March 30, 2020

COVID-19 Considerations for Retirement Plans During the Pandemic

The COVID-19 pandemic, with many companies being forced to cease operations by state-issued stay in place orders or shutting down or curtailing operations, could affect the operation of qualified retirement plans.

Following are some issues that companies should review and consider:

Plan Loans

  • Loan payments withheld from compensation must continue even if employees are not working as a result of COVID-19.
  • Employees on unpaid leave or furlough can forego loan repayments during the first year of the leave or furlough if permitted under the plan loan rules. Amortization of the loan will have to be recomputed as the loan must be repaid within the original loan term. You can amend your plan to permit forgoing loan repayments in these circumstances.
  • The Coronavirus Aid, Relief and Economic Security (CARES) Act, enacted last Friday, March 27, 2020 (CARES Act), permits defined contribution plans (e.g. 401(k) plans) to increase the maximum loan amount from the lesser of $50,000 or 50% of the participant’s vested benefit to the lesser of $100,000 or 100% of the participant’s vested benefit for participants affected by COVID-19 for loans made before Sept. 23, 2020. Participants and their spouses and dependents who test positive for COVID-19 (under an approved test) or who experience adverse financial consequences from being quarantined, furloughed, laid off, hours reduced, business closing, unable to work for lack of childcare, or other factors to be determined in regulations are “Affected Participants” eligible for the increased loan amount.
  • Plan loan repayments by an Affected Participant due before Dec. 31, 2020, (whether under a new loan or existing loan) are delayed for one year (with interest at the loan rate). The delay will not count toward the maximum loan repayment period (normally 5 years).

In Service Distributions

  • Look at your plan rules regarding in service distributions. Many 401(k) plans permit in-service hardship distributions based on safe harbor hardship rules that include payment of medical expenses and prevention of foreclosure of principal residence. Plans may be amended to use other hardship rules subject to compliance with the IRS regulations
  • Amounts not attributable to salary deferral contributions may also be distributed at age 59½ or after expiration of a fixed number of years if permitted by the plan or an amendment to the plan
  • In-service distributions are taxable income to the participant and subject to 10% penalties if made before age 59½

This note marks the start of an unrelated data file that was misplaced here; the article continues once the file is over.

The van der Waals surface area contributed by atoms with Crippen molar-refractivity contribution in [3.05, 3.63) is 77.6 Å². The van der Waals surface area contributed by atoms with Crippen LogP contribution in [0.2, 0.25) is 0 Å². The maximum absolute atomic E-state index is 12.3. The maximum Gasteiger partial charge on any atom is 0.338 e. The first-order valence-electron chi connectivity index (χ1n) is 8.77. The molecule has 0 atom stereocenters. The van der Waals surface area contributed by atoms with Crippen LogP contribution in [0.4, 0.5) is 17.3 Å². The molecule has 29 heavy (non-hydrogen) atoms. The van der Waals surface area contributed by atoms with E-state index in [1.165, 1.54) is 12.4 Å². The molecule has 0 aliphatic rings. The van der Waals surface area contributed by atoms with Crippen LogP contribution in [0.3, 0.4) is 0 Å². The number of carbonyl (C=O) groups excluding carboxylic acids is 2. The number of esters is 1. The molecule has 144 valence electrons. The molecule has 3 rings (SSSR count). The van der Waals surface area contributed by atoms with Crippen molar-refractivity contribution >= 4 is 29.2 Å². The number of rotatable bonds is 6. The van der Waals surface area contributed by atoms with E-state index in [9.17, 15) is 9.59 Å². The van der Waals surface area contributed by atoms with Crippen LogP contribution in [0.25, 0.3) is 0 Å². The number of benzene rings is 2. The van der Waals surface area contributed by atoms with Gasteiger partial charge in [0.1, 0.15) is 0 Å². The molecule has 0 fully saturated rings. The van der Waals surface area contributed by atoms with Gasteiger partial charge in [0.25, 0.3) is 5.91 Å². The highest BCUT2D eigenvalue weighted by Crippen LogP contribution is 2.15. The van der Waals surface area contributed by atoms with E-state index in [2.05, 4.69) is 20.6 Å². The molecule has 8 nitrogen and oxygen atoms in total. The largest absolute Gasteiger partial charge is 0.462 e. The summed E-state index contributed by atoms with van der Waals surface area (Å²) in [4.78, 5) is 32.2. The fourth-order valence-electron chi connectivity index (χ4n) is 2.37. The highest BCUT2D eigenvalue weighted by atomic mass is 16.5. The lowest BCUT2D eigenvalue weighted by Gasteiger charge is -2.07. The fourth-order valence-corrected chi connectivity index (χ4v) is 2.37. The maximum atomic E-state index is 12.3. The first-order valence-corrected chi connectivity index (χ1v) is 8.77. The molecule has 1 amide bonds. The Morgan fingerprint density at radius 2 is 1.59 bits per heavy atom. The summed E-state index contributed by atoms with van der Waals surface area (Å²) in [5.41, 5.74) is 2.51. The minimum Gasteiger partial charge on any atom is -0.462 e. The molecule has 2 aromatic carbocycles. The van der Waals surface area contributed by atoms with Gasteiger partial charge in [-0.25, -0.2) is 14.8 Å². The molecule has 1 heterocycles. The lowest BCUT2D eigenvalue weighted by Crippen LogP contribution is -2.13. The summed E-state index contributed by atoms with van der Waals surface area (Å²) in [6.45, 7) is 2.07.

• Under the CARES Act, defined contribution plans may permit in-service distributions to Affected Participants of up to $100,000 prior to Dec. 31, 2020. These distributions are not subject to the 10% penalty on distributions prior to age 59½, and any portion repaid within three years is treated as a rollover not subject to income taxes.

Required Minimum Distributions.

  • Required minimum distributions required to be made in 2020 (including any delayed initial distribution for employees who reached age 70½ in 2019) are waived.

401(k) Plans

  • Salary deferral contributions elected by participants must continue to be withheld from compensation and timely paid to the plan trustee. If you limit the timing of changes in salary deferral contributions, you may want to consider providing more flexibility on changes by plan amendment if necessary.
  • If you use the current year for ADP/ACP testing, you may want to look at your projected test results as a result of a shutdown in operations and adjust deferrals of the highly compensated to avoid failing the test at year end.
  • Discretionary nonelective contributions and discretionary matching contributions may be adjusted or eliminated
  • Safe harbor matching and other safe harbor nonelective contributions must be made unless your notice to participants reserved the right to change the contributions under limited circumstances. Review your safe harbor notice.
  • Review your hour of service definition for granting credit for periods when employees are not working whether with or without pay as credit for some hours may have to be provided for vesting and benefit purposes under all forms of qualified retirement plans.

Defined Benefit Plans

  • Payment of minimum required contributions due in 2020 can be deferred to Jan. 1, 2021, under the CARES Act.
  • Under the SECURE Act passed in 2020, defined benefit plans may permit participants aged 59½ to commence their benefits while continuing work. Plans can also allow terminated vested participants to commence benefits prior to the participant’s normal or early retirement date.

Companies should remember that failure to comply with the terms of the plan risks penalties and restitution for loss benefits and depending, on the nature of the noncompliance, loss of tax qualification. Also, plan amendments to take advantage of actions described above may not discriminate in favor of highly compensated employees. Plan amendments to take advantage of the CARES Act provisions need not be adopted until the end of the plan year beginning on or after Jan. 1, 2022.

Please contact our employee benefits partners, Gerry Fellows or David Arnburg, if you have any questions regarding your plan.

Visit our Coronavirus/COVID-19 Resources page for more information.